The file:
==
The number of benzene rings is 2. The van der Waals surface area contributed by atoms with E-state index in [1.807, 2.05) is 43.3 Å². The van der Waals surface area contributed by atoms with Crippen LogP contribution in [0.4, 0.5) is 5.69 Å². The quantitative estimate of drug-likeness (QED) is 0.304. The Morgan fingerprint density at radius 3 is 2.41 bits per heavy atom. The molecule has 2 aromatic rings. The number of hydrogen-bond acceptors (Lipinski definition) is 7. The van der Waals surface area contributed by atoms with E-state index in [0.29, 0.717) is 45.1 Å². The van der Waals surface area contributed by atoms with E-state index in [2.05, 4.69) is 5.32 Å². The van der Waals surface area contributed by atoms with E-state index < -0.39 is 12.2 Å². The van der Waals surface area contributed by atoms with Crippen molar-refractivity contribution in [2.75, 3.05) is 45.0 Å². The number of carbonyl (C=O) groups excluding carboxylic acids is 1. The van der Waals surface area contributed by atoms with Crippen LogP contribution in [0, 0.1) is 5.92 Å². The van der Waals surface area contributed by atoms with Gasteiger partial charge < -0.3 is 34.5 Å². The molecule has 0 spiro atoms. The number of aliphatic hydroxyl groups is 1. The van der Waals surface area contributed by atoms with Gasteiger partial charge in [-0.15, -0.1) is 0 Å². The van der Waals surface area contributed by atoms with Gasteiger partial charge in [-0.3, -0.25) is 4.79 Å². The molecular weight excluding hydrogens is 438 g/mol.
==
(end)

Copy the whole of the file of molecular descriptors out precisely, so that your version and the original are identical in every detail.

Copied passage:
The number of benzene rings is 2. The van der Waals surface area contributed by atoms with E-state index in [1.807, 2.05) is 43.3 Å². The van der Waals surface area contributed by atoms with Crippen LogP contribution in [0.4, 0.5) is 5.69 Å². The quantitative estimate of drug-likeness (QED) is 0.304. The Morgan fingerprint density at radius 3 is 2.41 bits per heavy atom. The molecule has 2 aromatic rings. The number of hydrogen-bond acceptors (Lipinski definition) is 7. The van der Waals surface area contributed by atoms with E-state index in [0.29, 0.717) is 45.1 Å². The van der Waals surface area contributed by atoms with E-state index in [2.05, 4.69) is 5.32 Å². The van der Waals surface area contributed by atoms with E-state index < -0.39 is 12.2 Å². The van der Waals surface area contributed by atoms with Crippen molar-refractivity contribution in [2.75, 3.05) is 45.0 Å². The number of carbonyl (C=O) groups excluding carboxylic acids is 1. The van der Waals surface area contributed by atoms with Crippen LogP contribution in [0, 0.1) is 5.92 Å². The van der Waals surface area contributed by atoms with Gasteiger partial charge < -0.3 is 34.5 Å². The molecule has 0 spiro atoms. The number of aliphatic hydroxyl groups is 1. The van der Waals surface area contributed by atoms with Gasteiger partial charge in [-0.15, -0.1) is 0 Å². The van der Waals surface area contributed by atoms with Gasteiger partial charge in [-0.3, -0.25) is 4.79 Å². The molecular weight excluding hydrogens is 438 g/mol.